How can the dead talk? Her brain spins trying to make sense of the insanity. The creatures begin to mutilate her. They claw at her with sharpened finger bones shredding her body. Her skin hangs off of her in bloody strips as they tear out chunks of her flesh. They rip out her hair by the handfuls leaving her scalp a gory mess. Her anguish filled screams turn to a strangled groan as they claw out her eyes. She bats at their grasping hands but she has no strength left to her.

“Feed on the madness or it feeds on you.”

Her arms fall weakly to the ground as she loses all hope of escape. Resigned to her fate she stops struggling. She lays in the arm of a monster, being picked apart by his brethren and feels nothing. Her fear died hand in hand with her resistance. What is there to be afraid of when I am already dead? The arms around her no longer feel like restrainment but a lover’s embrace. Comforting hands to help her through her change. What she had thought was ripping and tearing was naught but gentle caresses urging her forward. When the others finish their ministrations they back away. The arms around her help her to rise. Looking down at herself she sees that she is now as fleshless as her friends. Her skull falls back as she laughs with joy answering their calls.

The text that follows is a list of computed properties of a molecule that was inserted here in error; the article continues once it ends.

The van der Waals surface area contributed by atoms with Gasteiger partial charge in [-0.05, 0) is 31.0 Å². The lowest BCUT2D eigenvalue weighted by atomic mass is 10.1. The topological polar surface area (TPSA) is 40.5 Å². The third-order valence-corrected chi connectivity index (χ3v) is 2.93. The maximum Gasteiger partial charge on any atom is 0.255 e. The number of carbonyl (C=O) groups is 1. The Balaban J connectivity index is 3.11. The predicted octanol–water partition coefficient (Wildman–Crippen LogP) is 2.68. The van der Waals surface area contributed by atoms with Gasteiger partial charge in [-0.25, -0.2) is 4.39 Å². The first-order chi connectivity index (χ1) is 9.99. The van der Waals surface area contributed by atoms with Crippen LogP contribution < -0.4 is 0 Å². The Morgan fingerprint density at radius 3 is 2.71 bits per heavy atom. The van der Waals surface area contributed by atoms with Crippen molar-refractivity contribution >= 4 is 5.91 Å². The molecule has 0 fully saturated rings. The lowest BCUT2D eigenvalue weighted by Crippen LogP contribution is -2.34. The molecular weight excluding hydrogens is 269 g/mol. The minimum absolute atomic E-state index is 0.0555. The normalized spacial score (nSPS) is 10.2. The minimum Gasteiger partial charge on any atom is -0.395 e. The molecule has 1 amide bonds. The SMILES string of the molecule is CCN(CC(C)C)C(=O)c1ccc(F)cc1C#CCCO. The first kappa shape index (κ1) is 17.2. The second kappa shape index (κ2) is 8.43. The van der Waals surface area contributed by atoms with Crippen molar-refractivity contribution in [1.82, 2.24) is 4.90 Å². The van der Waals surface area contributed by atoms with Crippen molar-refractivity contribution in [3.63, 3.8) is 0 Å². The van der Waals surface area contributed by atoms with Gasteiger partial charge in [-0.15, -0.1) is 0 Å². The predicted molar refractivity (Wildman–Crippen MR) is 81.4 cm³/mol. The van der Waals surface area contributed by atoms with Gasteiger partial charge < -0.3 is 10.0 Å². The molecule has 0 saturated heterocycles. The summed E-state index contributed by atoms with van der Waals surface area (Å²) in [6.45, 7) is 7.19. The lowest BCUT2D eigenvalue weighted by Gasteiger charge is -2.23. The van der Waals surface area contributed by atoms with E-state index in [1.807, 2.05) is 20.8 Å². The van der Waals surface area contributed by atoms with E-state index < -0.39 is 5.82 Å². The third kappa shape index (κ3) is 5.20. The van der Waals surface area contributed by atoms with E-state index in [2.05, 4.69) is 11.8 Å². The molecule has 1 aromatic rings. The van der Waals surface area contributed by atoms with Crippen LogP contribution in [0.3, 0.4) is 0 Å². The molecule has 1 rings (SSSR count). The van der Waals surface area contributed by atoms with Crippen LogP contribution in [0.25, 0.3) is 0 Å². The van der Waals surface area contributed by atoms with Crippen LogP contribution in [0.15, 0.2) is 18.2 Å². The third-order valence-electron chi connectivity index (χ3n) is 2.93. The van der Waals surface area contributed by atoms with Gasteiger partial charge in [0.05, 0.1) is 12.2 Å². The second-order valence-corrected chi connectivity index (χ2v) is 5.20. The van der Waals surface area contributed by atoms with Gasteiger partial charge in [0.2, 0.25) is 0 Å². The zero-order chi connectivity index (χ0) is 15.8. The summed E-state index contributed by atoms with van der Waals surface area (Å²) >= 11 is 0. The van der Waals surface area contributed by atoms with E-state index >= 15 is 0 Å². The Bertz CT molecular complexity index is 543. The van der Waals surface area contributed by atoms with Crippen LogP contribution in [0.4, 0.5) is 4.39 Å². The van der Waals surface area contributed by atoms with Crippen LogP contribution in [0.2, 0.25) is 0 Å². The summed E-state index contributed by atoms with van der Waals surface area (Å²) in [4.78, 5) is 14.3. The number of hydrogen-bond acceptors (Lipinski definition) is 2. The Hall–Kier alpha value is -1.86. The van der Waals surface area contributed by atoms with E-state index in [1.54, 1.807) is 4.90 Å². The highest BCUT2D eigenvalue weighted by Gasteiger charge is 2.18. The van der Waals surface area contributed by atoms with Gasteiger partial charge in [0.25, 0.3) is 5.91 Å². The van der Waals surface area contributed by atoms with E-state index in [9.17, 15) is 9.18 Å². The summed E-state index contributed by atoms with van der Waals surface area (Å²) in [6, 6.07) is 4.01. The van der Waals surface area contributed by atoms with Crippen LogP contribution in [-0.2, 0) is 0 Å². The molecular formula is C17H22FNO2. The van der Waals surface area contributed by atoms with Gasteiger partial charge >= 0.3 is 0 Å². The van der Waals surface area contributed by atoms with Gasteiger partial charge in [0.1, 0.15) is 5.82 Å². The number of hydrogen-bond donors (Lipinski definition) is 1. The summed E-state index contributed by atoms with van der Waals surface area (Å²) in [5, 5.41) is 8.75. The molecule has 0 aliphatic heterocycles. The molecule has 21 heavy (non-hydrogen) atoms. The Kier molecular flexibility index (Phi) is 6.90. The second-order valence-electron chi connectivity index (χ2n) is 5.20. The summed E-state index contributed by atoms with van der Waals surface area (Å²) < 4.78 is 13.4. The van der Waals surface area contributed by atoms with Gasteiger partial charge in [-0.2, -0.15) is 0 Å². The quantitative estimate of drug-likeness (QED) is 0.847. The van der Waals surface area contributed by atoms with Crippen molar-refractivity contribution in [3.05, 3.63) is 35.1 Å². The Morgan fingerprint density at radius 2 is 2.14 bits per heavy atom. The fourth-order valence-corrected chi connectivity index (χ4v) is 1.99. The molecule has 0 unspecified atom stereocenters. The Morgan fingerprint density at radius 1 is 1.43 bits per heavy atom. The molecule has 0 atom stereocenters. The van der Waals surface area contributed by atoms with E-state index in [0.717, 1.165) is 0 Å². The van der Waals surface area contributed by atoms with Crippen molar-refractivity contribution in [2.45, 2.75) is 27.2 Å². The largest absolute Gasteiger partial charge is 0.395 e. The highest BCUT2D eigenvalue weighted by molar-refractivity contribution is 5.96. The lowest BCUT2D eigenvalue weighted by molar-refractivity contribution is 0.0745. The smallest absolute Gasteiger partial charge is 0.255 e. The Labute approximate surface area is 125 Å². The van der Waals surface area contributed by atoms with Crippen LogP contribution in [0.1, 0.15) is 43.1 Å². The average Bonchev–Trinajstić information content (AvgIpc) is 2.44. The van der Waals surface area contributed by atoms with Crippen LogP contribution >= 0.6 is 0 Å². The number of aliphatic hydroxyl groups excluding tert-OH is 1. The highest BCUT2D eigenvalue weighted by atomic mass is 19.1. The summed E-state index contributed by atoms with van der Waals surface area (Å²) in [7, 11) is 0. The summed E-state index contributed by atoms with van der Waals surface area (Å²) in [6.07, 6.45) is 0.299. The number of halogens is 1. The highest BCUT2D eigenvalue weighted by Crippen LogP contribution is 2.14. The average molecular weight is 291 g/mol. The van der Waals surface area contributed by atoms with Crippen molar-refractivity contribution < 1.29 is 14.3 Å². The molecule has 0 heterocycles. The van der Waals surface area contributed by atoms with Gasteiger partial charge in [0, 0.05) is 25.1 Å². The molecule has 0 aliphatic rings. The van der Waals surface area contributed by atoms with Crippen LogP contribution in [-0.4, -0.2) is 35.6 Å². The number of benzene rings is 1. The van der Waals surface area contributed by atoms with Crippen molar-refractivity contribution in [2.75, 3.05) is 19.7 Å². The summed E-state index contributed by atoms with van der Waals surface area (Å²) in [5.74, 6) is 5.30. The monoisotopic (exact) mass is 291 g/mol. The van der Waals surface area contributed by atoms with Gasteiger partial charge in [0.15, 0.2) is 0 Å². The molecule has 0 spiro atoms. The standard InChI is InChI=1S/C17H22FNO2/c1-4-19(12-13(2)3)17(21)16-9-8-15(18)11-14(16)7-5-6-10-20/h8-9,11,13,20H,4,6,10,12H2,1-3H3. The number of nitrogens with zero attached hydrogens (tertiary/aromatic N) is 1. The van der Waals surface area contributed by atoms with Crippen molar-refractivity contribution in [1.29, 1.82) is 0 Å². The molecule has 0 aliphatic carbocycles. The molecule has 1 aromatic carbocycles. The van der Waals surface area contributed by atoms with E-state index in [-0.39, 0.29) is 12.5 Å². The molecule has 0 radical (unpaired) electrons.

“Feed on the madness or it feeds on you.”

 

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Posted in Middle/High School

Don’t Miss Out

By: Tyler Hailston

Concert season is upon us and time is running out! There are different genres of music on display in Upstate New York all summer. Good vibes and positive energy is a huge part of the atmosphere at these summer concerts. It’s something most people should experience at some point in their life. Why not experience it with a summer lineup like this?

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Posted in Middle/High School

13 Reasons Why

By: Emily Jackson

It seems like every year there is a new TV show that blows up on the internet. In the beginning of April the Netflix original TV series 13 Reasons Why was that show; everyone was watching it. It was released on Netflix on March 31st. You may not know this about the show, but Selena Gomez is one of the co-producers.  

13 Reasons Why is about a young girl named Hannah Baker, played by Katherine Langford, who was bullied in highschool and she kills herself. A young boy that was in love with her named Clay Jensen, played by Dylan Minnette, finds a box containing thirteen tapes inside. He later finds out that they are tapes from Hannah explaining why she killed herself and who caused it. Each tape is directed at a different person and they each have a connection as to why Hannah did it. Clay goes through many different emotions during the show listening to the tapes. Netflix posted all thirteen episodes at once, some people say they did this so you either had to listen to the tapes all at once like Alex or slowly like Clay. The Netflix series was originally a book written by Jay Asher. There is a second season coming out in 2018.